Entrance to Masemore Farm
Recently, Keith and Margaret Masemore hosted friends and neighbors on their dairy farm, giving them a firsthand look at the leading agricultural industry in Berks County. On a rainy September Saturday, fifty visitors, including State Representative Doug Reichley and his children, made their way down Forever Green Farm’s dirt lane to learn about farming.
Some of the visitors walked from new homes built across the road from the Masemore’s farm. These neighbors came to see the calves, goats, milking cows, and horses they can watch from their picture windows, along with all the other daily activities that go on at the Masemore farm.
Part of the agriculture education including a hay ride through the fields, with frequent stops to allow Keith to share his farm’s story from the John Deere tractor’s seat. Keith parked the wagon load of visitors next to a corn field, pointing out deer damage that has robbed all the ears of corn on outside rows. H explained that the sod waterway with a tile inlet catches surface water and carries it safely underground to a nearby stream. The stream is protected from livestock damage and erosion by riparian buffers.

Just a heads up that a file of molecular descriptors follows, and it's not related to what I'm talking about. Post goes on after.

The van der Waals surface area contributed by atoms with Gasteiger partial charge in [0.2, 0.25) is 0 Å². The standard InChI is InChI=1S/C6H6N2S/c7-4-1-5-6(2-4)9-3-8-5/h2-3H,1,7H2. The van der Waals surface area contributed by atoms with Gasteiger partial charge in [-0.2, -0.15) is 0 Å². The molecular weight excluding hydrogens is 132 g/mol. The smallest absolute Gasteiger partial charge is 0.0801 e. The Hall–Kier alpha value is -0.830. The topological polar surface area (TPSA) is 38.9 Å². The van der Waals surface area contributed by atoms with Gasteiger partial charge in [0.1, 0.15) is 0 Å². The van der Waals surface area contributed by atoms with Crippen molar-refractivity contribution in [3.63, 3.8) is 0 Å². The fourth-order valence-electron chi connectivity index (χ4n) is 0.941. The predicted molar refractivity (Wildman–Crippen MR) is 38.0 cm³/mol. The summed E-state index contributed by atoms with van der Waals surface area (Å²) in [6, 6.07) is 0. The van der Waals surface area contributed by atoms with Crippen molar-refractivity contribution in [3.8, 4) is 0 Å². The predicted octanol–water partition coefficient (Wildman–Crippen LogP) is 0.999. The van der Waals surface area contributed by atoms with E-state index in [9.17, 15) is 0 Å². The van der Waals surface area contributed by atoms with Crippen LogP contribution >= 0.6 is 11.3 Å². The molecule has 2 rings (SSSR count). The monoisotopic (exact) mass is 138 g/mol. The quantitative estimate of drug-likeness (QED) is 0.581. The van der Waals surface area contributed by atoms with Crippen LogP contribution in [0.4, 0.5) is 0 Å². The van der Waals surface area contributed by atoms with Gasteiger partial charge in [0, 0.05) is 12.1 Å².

The Masemore’s 119-acre farm has been in the family since 1917. Keith and Margaret purchased it in 1992. Today, they are milking thirty-three grade Holsteins and ship their milk to Rosenberger’s Dairies. Keith explained that each cow delivers about 62 pounds of milk each day when they travel through the modernized dairy parlor twice a day. The new setup that was added in 1997 allows them to milk a cow in three to five minutes. The milk flows into a 2,000 pound bulk tank and cooled before it is picked up and hauled to the dairy every other day. The heat from the milk is recycled and used to heat the milk house.
Silage and high moisture corn are raised on 105 acres of cropland and used to feed Masemore’s Holsteins, along with some protein supplements. The cows rest comfortably on freestall mattresses between milkings. Vaccinations and a herd health regimen ensure the cows stay healthy and the milk is safe for consumers to drink.
Along with the wagon ride and tour through the dairy barn, visitors were invited to name four new Holstein heifer calves and lead the dairy goats around the farm. A bunny and some chickens were also on hand to teach visitors lessons on where their food comes from. A tractor that was safely secured was an inviting place for youngsters to try their hand at “driving” this essential piece of farm machinery, under the watchful eyes of their parents and the Masemores.
The Masemores know the importance of teaching children about agriculture. They have five of their own, ranging in age from 22 to 5 years old. Ben, the oldest, has moved to Colorado to pursue his dream of becoming a pastor. Still at home are Jacob, 21, Maria, 16, Louisa, 11, and Peter, 5. Thanks to the efforts of the entire family, people have a better understanding of Berks County’s dairy industry and the hard work that goes into keeping it number one.